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Andrew Cyrille

Andrew Cyrille is among the most pre-eminent free jazz percussionists to emerge in the 1960s. Few vanguard drummers can play with his grace, authority, unflagging energy, and absolute power, tempered only by his constant sense of propriety. Cyrille is at his best in an utterly free context, as evidenced by his solo debut, 1969's What About?, and 1974's Dialogue of the Drums with Milford Graves. Cyrille spent much of the '60s with Walt Dickerson and the '70s with Cecil Taylor. He has released over 50 titles as a leader or co-leader, including 1981's Special People, 1988's Something in Return with Jimmy Lyons, and Galaxies with Russian pianist Vladimir Tarasov. In 1993 he began a long, widely celebrated association with pianist Borah Bergman on the album The Human Factor. In the 21st century, Cyrille participated in dozens of collaborative recordings, most notably with pianist Søren Kjærgaard and bassist Ben Street, including 2010's Open Opus. In 2011, he collaborated with Haitian Fascination on the seminal Route De Frères. After co-billed outings with Bill McHenry on 2014's Us Free: Fish Stories (that also included bassist Henry Grimes), the drummer released his ECM debut, The Declaration of Musical Independence, leading a quartet with Street, guitarist Bill Frisell and keyboardist Richard Teitelbaum. A trio effort titled Lebroba with Frisell and Wadada Leo Smith followed in 2018, and in 2021, Cyrille's quartet returned with The News. The following year, Cyrille, with trumpeter Enrico Rava and bassist William Parker, issued 2 Blues for Cecil on TUM. Cyrille began playing drums in a drum and bugle corps at the age of 11. At 15, he played in a trio with guitarist Eric Gale. For a period in his teens, Cyrille studied chemistry before enrolling in Juilliard School of Music in 1958. In the late '50s and early '60s, he worked with such mainstream jazzers as Mary Lou Williams, Roland Hanna, Roland Kirk, Coleman Hawkins, and Junior Mance. He recorded with Hawkins, and with tenor saxophonist Bill Barron for the Savoy label. Cyrille succeeded Sunny Murray as Cecil Taylor's drummer in 1964. He stayed with the pianist until 1975, during which time he played on many of Taylor's classic albums. He also played with a good many other top musicians, including Marion Brown, Grachan Moncur III, and Jimmy Giuffre. He also served for a time as artist in residence at Antioch College and recorded a solo percussion album, 1969's What About?, on BYG. Cyrille, Rashied Ali, and Milford Graves collaborated on a series of mid-'70s concerts entitled "Dialogue of the Drums." Beginning in 1975 and lasting into the '80s, Cyrille led his own group called Maono, which included tenor saxophonist David S. Ware, trumpeter Ted Daniel, pianist Sonelius Smith and, at various times, bassists Lisle Atkinson and Nick DiGeronimo. During this period, Cyrille also played with the Group, a band that included violinist Billy Bang, bassist Sirone, altoist Brown, and trumpeter Ahmed Abdullah. With Graves, Don Moye, and Kenny Clarke, Cyrille recorded the all-percussion album Pieces of Time on Soul Note in 1983. When not leading his own bands, he worked ubiquitously as a sideman with, among others, John Carter, Muhal Richard Abrams, and Jimmy Lyons. Cyrille continued as a leading player into the late '90s, recording rather prolifically for Black Saint/Soul Note, FMP, and DIW. That activity continued well into the 21st century. In 2000, he released the trio date C/D/E in collaboration with bassist Mark Dresser and saxophonist Marty Ehrlich. In 2002 he played duo concerts with Anthony Braxton, which were released in two volumes on Intact as Duo Palindrome 2002. Two years later he was part of the Mary Lou Williams Collective with pianist Geri Allen, bassist Buster Williams, and fellow drummer Billy Hart for the album Zodiac Suite: Revisited. That same year, he issued Blue Flame in duet with saxophonist Greg Osby and the trio date Witch's Scream with John Tchicai and Reggie Workman, both issued on TUM. Between 2008 and 2011 he issued two recordings with pianist David Haney on CIMP, and three trio offerings with Danish pianist Søren Kjærgaard and bassist Ben Street for ILK. With Eric Revis and Kris Davis, he released 2013's City of Asylum for Clean Feed before revisiting the Street-Kjærgaard trio for Syvmileskridt. Cyrille, ever the picture of musical diversity, played in a trio with saxophonist Bill McHenry and bassist Henry Grimes for 2014's Us Free: Fish Stories on Fresh Sound New Talent, and the following year with saxophonist Mikko Innanen and bassist William Parker on the double-length set Song for a New Decade for TUM. In 2016 he debuted the Andrew Cyrille Quartet on ECM with Street, guitarist Bill Frisell, and pianist Richard Teitelbaum for the critically acclaimed Declaration of Musical Independence. Cyrille returned to CIMP in May of 2018 for another two recordings with Haney: the duo offering Clandestine and a trio set that included bassist Dominic Duval titled Conspiracy a Go Go. Later that year, Cyrille released his sophomore leader date for ECM. Titled Lebroba, the drummer's collaborators included Frisell and trumpeter Wadada Leo Smith. In 2020, Cyrille and Cécile McLorin Salvant were the jazz artists who received the Doris Duke Charitable Foundation Awards. It marked the first time the institution upped its recipient total from six artists to eight -- the others were from the worlds of theater and dance. In August of 2021, Cyrille released his second quartet offering for ECM, The News. In January 2022, he, trumpeter Enrico Rava, and bassist William Parker issued the Cecil Taylor tribute offering 2 Blues for Cecil on Finland's TUM label.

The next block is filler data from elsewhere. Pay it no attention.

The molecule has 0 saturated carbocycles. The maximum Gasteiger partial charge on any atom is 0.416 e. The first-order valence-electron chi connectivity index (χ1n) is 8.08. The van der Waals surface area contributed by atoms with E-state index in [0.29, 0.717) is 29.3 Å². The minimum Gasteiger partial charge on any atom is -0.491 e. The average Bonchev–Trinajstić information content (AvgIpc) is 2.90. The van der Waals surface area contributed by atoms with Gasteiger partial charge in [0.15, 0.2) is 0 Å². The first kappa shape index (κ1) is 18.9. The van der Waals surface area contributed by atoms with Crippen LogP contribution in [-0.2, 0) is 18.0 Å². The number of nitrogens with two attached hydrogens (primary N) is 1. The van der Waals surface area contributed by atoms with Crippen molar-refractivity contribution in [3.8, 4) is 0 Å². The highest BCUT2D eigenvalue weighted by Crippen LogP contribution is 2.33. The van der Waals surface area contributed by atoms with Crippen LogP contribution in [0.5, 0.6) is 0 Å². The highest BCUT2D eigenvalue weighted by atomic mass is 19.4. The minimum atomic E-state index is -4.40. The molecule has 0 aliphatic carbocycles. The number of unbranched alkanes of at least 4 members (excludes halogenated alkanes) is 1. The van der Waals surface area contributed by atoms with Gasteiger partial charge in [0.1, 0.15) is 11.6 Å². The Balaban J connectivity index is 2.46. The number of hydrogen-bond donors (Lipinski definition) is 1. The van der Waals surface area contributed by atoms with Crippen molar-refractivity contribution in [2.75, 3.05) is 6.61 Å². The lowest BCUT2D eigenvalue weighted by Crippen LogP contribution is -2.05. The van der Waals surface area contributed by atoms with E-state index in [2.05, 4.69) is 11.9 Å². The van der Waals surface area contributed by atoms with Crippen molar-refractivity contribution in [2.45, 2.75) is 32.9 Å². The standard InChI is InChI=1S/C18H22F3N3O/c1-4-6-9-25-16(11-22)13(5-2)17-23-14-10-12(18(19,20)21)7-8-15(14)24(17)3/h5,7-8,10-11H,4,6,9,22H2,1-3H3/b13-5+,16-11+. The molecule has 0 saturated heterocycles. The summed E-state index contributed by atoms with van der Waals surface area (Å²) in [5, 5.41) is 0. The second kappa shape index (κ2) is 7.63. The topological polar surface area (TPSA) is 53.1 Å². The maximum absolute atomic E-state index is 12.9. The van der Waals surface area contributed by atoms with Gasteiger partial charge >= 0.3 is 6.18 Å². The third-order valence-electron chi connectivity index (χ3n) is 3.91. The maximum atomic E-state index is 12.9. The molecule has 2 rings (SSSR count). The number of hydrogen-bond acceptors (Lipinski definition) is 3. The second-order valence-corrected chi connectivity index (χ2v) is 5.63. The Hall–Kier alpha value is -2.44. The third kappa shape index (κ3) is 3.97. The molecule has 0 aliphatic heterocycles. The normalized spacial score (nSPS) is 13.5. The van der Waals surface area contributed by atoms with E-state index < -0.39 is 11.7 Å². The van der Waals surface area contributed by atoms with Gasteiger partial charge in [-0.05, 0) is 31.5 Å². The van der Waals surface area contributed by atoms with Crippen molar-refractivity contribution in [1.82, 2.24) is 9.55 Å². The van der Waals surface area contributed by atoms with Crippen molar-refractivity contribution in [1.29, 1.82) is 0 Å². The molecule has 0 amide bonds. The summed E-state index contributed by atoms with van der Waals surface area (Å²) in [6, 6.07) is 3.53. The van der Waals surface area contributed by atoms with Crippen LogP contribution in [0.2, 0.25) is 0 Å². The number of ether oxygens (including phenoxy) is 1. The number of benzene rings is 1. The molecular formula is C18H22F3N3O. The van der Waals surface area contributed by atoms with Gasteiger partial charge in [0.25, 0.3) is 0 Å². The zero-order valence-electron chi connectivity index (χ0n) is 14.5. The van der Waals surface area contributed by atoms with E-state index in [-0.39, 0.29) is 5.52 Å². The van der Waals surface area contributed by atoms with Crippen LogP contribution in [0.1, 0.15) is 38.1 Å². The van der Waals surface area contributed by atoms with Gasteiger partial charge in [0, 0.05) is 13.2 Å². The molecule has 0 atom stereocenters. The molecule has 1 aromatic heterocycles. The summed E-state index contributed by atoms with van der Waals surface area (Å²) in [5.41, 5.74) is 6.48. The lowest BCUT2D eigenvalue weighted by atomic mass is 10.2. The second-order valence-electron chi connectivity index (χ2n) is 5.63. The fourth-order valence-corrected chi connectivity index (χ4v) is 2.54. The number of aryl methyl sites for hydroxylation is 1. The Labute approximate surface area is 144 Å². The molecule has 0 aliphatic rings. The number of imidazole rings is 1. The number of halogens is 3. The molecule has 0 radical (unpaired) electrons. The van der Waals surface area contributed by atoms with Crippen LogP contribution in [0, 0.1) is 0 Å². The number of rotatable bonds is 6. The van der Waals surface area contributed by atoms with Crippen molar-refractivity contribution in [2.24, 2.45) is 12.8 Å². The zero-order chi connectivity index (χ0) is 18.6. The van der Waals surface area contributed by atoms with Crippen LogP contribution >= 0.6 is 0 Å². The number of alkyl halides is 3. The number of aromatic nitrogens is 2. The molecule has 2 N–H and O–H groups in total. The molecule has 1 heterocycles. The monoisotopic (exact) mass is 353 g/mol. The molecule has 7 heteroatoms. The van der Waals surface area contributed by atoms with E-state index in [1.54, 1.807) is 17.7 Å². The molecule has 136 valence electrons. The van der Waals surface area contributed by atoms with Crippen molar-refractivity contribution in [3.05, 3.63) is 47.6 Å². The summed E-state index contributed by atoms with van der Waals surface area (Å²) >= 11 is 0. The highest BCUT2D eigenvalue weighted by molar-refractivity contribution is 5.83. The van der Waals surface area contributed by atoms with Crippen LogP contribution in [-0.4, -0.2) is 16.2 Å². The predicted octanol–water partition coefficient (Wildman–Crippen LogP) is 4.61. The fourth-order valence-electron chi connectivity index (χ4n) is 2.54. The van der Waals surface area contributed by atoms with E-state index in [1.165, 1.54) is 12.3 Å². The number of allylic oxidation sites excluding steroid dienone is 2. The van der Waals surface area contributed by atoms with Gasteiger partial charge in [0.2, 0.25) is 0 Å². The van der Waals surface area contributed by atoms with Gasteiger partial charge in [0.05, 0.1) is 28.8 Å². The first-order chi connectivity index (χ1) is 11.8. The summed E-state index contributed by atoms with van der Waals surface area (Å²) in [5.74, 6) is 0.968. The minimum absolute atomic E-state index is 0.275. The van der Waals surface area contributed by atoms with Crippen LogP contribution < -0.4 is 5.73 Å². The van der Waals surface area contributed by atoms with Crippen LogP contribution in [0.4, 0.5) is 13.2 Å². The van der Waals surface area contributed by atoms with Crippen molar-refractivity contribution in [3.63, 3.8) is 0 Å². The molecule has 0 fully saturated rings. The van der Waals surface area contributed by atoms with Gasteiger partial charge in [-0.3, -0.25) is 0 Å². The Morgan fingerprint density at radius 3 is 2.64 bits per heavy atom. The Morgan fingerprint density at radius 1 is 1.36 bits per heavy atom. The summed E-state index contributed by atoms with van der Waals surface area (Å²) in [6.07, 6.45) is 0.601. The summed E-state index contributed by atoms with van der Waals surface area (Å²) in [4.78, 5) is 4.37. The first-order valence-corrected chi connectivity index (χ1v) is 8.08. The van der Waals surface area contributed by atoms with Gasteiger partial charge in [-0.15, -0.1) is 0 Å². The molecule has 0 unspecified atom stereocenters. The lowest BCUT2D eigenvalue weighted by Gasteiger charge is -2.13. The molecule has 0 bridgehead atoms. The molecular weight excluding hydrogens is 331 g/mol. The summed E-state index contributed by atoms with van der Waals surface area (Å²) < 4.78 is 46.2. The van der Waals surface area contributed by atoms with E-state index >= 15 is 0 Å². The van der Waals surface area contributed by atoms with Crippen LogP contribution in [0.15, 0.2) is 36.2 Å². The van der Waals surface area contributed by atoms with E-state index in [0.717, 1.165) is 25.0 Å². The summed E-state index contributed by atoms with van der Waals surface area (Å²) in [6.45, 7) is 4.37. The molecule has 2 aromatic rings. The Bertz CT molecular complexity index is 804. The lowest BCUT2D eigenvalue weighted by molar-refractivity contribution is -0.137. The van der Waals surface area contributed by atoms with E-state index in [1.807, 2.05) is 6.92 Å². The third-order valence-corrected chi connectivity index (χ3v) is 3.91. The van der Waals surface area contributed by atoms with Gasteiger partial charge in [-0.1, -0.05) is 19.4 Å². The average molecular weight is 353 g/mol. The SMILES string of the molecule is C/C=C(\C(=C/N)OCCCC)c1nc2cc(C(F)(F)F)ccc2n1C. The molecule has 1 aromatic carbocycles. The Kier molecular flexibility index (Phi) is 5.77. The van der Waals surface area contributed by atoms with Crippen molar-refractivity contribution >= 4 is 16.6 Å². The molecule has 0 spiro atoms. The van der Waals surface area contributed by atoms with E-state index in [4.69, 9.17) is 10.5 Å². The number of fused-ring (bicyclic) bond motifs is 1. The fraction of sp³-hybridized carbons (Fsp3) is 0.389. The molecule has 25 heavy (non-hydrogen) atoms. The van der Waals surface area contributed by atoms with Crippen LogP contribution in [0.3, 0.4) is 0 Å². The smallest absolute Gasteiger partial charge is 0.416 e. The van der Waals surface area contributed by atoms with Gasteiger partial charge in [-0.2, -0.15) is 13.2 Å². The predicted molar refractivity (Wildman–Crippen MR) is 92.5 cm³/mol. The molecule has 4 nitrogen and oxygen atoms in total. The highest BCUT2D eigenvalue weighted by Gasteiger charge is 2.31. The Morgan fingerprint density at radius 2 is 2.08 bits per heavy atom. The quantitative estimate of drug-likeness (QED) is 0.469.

© Chris Kelsey & Thom Jurek /TiVo


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